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Share Houses in AkihabaraStation

2 houses with 27rooms in AkihabaraStation

Akihabara station is on the JR Yamanote, Saikyo, and Sobu local line, as well as the Tokyo Metro Hibiya line and Tsukuba Express. It is crowded during the rush hours, but it is the first stop on the Tsukuba Express so you can usually get a seat depending on the time. Near the station are Yodobashi Akiba electronics store and Atre 1. Average Oakhouse share house rent is 52,444 yen, slightly cheaper than the Oakhouse Tokyo average. There are many electronics stores around the station, and it is of course a sub-cultural center. Plus you can get to Tokyo or Ueno stations without having to transfer, and from there you can take the bullet train Shinkansen to areas beyond.

Rental market price in Akihabara

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Average ¥54,407


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Station overview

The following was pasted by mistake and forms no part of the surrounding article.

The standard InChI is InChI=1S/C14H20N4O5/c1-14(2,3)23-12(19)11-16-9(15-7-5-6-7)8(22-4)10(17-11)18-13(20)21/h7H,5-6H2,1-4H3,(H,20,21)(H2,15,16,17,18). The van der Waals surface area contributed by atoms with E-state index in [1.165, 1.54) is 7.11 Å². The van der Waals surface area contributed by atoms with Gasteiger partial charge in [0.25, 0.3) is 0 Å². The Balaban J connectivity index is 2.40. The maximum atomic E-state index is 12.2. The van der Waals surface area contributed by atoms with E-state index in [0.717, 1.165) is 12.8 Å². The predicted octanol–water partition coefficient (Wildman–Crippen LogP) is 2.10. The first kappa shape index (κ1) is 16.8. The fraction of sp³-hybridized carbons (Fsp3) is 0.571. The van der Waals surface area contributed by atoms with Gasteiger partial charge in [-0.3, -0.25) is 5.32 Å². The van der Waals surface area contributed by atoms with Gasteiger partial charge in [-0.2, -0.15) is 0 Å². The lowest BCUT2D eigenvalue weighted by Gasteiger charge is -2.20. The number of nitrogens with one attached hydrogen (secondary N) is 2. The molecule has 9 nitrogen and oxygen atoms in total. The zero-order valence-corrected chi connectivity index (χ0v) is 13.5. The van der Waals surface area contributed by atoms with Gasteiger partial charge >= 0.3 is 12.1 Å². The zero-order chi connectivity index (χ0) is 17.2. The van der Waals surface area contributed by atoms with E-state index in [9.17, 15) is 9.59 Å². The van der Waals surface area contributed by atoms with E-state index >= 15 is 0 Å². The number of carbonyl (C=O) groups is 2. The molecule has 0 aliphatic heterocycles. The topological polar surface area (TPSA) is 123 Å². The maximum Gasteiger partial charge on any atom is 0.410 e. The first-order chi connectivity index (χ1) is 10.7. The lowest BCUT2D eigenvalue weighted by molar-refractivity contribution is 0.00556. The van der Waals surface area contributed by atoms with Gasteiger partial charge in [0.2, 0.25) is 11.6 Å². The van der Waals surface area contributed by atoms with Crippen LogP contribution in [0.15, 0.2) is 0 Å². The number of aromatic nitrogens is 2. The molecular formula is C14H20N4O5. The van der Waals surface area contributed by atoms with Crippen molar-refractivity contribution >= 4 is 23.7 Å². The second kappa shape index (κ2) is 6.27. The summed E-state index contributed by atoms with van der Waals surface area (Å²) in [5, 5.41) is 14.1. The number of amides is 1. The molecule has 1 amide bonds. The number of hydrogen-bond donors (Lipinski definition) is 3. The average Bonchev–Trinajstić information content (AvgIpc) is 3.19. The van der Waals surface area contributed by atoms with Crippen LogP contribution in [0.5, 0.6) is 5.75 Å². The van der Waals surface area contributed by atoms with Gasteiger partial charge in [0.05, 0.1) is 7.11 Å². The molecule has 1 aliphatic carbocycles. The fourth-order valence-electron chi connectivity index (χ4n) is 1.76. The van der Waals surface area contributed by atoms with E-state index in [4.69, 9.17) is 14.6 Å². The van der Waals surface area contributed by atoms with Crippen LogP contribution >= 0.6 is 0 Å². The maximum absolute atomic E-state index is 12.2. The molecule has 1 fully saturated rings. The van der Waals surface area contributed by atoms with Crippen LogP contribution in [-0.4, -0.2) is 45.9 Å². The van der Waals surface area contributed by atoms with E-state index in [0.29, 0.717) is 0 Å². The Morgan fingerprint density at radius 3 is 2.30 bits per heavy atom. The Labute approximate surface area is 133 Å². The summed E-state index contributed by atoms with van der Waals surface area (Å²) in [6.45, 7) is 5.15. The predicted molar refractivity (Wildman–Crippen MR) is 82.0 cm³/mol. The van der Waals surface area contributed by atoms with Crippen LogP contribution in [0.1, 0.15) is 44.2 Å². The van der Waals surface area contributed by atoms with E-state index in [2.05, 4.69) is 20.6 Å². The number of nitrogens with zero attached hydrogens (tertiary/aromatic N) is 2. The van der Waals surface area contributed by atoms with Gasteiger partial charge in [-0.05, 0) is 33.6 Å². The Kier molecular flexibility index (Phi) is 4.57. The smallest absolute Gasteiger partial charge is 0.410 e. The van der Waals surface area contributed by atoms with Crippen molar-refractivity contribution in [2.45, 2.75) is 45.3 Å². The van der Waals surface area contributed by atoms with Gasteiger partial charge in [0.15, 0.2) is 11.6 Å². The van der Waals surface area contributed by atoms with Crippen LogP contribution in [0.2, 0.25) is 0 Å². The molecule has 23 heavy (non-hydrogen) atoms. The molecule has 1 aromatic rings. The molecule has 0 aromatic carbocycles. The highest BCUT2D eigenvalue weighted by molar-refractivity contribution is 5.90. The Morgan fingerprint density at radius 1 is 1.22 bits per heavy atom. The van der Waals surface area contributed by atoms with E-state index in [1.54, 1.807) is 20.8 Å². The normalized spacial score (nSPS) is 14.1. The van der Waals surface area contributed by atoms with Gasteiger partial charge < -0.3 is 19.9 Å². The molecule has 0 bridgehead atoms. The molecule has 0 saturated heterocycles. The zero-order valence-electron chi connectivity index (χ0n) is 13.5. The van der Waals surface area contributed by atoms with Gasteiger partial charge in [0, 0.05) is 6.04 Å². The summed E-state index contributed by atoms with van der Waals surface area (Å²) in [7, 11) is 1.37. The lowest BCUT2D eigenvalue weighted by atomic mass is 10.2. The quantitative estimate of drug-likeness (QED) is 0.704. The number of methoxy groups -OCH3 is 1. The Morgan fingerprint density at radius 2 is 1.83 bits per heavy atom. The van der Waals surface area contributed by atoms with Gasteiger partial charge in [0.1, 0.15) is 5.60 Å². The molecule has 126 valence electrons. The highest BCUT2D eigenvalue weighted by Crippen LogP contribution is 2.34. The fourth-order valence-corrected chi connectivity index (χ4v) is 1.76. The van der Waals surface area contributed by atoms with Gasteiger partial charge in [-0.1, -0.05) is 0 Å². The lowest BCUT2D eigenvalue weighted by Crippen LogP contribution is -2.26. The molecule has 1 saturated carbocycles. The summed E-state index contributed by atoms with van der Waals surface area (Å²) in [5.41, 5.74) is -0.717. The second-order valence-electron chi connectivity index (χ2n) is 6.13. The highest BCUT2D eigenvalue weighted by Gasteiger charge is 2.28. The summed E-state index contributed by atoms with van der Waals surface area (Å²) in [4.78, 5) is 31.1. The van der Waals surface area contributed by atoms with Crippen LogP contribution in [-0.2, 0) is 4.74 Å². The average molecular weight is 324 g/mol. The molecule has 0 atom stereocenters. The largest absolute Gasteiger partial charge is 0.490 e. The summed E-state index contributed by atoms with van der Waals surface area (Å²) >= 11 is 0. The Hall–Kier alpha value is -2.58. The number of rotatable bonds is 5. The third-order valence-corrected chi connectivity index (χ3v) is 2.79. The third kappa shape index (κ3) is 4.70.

Akihabara station is in Tokyo's Chiyoda ward, and is on JR, Metro, and Tsukuba Express lines. On these 5 lines, you can get to northeast Tokyo, Chiba, or Ibaraki. The station began in 1890, but was originally just a freight stop. It opened for commuters in 1925, and extensions were made to nearby areas as the years went on. The freight stop was discontinued in 1975. The former trainyard lot was sold, and Akiba Yodobashi Camera was opened in 2005. The former freight line area was converted to the Tsukuba Express station.

Places to see

Most people know the area around Akihabara as a geek subculture paradise. In the past, it was mostly a place to buy junk parts to fix gadgets and electronics, with many small stalls dedicated to radio parts. Many old shops still have "radio" in their name. In the 1980s, the video game boom exploded which changed the landscape of Akihabara. People started calling it "Akiba" around this time. Into the 1990s, the subcultures fragmented into games, anime, doujinshi, and other computer and internet cultures. Many foreign travelers come to Akihabara to see for themselves.


Because Akihabara is in Chiyoda and on the Yamanote line, rent prices are high to reflect that. Plus there are many office buildings, so there aren't that many places to live right near the station. However as you go along Showa-dori street, rentals increase and prices get more affordable. Near the station are cafes, fast food, restaurants, bars, and izakayas. There is also a Seijo-Ishii supermarket within the station.